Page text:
High School to College Student

Report
The Governing Laws
Change
High School
The applicable law is the
Individuals with Disabilities
Education Act or IDEA.
IDEA guarantees each student
a Free and Appropriate Public
Education. IDEA is about
success.
College
The applicable law is the
Americans with Disabilities Act
or the ADA, the ADA
Amendments Act of 2008 and
Section 504 and 508 of the
Rehabilitation Act.
ADA guarantees equal access
to college programs and
facilities. The ADA is about
access.
WHAT IS ASSISTIVE TECHNOLOGY?
Assistive Technology includes assistive,
adaptive and rehabilitation devices for
people with disabilities.
For example, people with limited hand function may
use a keyboard with large keys or a special mouse to
operate a computer, people who are blind may use
software that reads text on the screen in a computergenerated voice, people with low vision may use
software that enlarges screen content, people who are
deaf may use a TTY (text telephone), or people with
speech impairments may use a device that speaks out
loud as they enter text via a keyboard.
ASSISTIVE TECHNOLOGY IS
AVAILABLE - AND USEFUL! - IN
EDUCATIONAL SETTINGS.
 Assistive Technology is not just for students
with sensory impairments.
 Asssitive Technology provides many of the
services provided to students with learning
disabilities, mental health impairments and
other disabilities by staff at the high schools or
in a home school setting.
WHERE DO I FIND ASSISTIVE
TECHNOLOGY ON COLLEGE CAMPUSES?
 There is at least one office that
maintains equipment with assistive
technology for student use. On most
campuses, this office is the Disability
Support Services Office, but other
areas, such as the Library, the
Academic Support Center, the
Learning Center, etc. may also house
assistive technology for student use.
WHY DO I NEED ASSISTIVE
TECHNOLOGY?
Assistive Technology offers educational
material in alternative formats.
 Very few colleges will provide human
readers. On most campuses, text books are
available on CD ROMS for people with printrelated disabilities, tests are made available on
computers to be “read” by text readers, etc.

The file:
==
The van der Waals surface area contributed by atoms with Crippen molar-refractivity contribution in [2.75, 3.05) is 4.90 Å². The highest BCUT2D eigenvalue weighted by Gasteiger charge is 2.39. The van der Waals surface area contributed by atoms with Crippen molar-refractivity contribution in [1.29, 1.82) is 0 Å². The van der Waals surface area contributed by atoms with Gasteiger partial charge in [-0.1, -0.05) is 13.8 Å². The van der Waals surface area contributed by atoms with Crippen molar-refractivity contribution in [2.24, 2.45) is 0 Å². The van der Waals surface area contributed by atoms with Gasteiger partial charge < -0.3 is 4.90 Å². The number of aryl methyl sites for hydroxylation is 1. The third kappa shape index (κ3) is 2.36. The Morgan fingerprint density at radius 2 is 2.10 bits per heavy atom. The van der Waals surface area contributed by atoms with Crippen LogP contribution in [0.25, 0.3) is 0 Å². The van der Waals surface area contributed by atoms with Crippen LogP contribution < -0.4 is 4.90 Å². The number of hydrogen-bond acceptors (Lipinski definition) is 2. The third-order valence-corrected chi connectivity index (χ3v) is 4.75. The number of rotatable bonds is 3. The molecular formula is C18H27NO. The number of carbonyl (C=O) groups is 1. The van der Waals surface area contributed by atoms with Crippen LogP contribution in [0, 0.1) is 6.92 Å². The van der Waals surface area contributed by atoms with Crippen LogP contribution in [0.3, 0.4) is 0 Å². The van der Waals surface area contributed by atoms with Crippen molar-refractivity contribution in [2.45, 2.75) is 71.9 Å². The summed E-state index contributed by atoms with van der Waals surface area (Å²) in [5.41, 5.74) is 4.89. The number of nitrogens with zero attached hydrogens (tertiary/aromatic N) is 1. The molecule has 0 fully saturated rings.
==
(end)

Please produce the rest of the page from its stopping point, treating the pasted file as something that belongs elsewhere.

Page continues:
 More and more colleges are encouraging
students to get class notes through AT and
distance learning sites, rather than hiring note
takers.
Types of Assistive
Technology
Text Readers – Software programs that read electronic text and
convert them to speech.
Digital Recorders – Miniature Recording Devices with various
options that record verbal lectures into sound files.
Speech-to-Text Programs – Allow students to convert spoken words
in to text.
Screen Magnification Software – Enlarges and enhances everything
on the computer screen for low-vision users.
More Assistive
Technology
 Screen Magnification Software – Enlarges and
everything on the computer screen for low-vision users.
enhances
 Pen Scanners and Reading Pens – Hand held devices are
miniature scanners with optical character reading and voice
recording capability.
Talking Calculators and Dictionaries – A talking calculator has a
built-in speech synthesizer that reads aloud each number, symbol or
operation key a user presses; it also vocalizes the answer to the
problem. A talking dictionary will read the word and definition aloud.
Both are available in hand-held models or as software programs.
APPS, APPS, APPS!
Before purchasing software,
check
your
smartphone,
smartpad, or smartpen for
assistive technology apps. In
some cases, the technology is
available as a free app!

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